Food is fuel. You get picky about what you put in your tank, your engine is gonna die. Now shut up and eat your garbage.— Django
Ratatouille is currently number 154 of the top 250 of all time on IMDB. I have to disagree highly with the praise that movie has gotten. It won the Academy Award for Best Animated Feature against Persepolis and Surf’s Up. I did not see the latter, but it must have been slim pickings that year if the movie won.
The movie centers around Remy (Patton Oswalt), a rat that has impeccable palate for good food and different combinations of tastes. He lives with his nest family in the roof of an old lady’s house.
His father, Django (Brian Dennehy) wants his son to be a thief like his other son, Emile (Peter Sohn) and himself. Remy doesn’t want that. He wants to be a world famous chef like his hero, Chef Gusteau (Brad Garrett).
One day, he hears news that Gusteau died when he lost a star from his five-star restaurant. Also, the nest is discovered when Remy and Emile were trying to scour for food.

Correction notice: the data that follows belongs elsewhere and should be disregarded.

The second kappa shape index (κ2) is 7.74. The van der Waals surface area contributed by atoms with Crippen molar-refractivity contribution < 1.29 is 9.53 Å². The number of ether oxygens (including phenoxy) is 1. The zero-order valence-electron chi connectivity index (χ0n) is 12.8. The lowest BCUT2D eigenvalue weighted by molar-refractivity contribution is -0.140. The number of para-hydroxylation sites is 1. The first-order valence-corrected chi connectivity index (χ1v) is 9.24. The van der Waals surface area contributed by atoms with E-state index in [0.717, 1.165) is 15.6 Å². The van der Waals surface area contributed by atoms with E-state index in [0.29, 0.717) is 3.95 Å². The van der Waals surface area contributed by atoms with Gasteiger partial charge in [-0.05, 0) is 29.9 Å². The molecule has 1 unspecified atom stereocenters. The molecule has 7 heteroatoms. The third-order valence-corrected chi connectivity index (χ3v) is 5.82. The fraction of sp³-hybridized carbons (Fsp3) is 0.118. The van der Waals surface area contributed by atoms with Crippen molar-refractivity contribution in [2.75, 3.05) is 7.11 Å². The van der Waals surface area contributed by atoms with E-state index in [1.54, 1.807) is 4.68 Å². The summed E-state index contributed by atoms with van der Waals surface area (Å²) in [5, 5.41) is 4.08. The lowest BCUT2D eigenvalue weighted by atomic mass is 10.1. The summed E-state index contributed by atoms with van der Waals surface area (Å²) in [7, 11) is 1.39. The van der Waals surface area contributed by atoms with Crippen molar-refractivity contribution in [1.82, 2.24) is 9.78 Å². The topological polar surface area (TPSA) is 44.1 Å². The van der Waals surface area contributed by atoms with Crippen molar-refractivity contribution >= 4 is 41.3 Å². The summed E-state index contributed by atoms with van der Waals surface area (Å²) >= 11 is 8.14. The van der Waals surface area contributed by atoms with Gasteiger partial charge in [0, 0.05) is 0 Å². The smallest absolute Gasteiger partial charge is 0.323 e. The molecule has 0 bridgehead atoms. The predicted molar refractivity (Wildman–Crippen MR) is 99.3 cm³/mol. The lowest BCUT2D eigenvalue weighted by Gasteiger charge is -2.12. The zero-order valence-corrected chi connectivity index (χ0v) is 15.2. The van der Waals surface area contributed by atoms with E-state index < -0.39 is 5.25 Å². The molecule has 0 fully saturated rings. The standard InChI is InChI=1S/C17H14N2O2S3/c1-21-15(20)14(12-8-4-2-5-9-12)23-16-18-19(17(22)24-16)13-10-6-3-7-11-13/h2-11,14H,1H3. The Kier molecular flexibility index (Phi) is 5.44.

As usual, Remy is separated from the nest and he ends up at Gusteau’s restaurant. Imagine that. He helps out a bumbling, flailing guy, Linguini (Lou Romano) to help bring out his creations.
Hilarity ensues and the move falls out the rails so much that I had to turn it off.
Here are my major problems with the movie:
- I have an issue with a family, even if they’re rats, being from Paris and none of them have the slightest accent.
- Why would you let a rat cook? Whose idea with this?
- Why did Linguini tell that cook that he doesn’t when in a scene ten minutes before he was sipping wine with Remy?
- How it is physiologically possible control a person’s movements by hair?
Are you kidding me, Pixar? Are we suppose to buy this dreck? What happened to the Finding Nemos, the Toy Storys of yesteryear? We have to deal with convoluted plots with ridiculous characters and situations that is supposed to be heartwarming. Spare me!
Judgment: There are some genuine laughs, but it’s not worth getting invested in it.
Posted on March 25, 2009, in 2007, Academy Award Winner, Animated, Best Animated Feature, Comedy, Top 250 of All Time in IMDB and tagged Brad Garrett, Brian Dennehy, Ian Holm, James Remar, Janeane Garofalo, John Ratzenberger, Lou Romano, Patton Oswalt, Peter O'Toole, Peter Sohn, Ratatouille, Will Arnett. Bookmark the permalink. Leave a comment.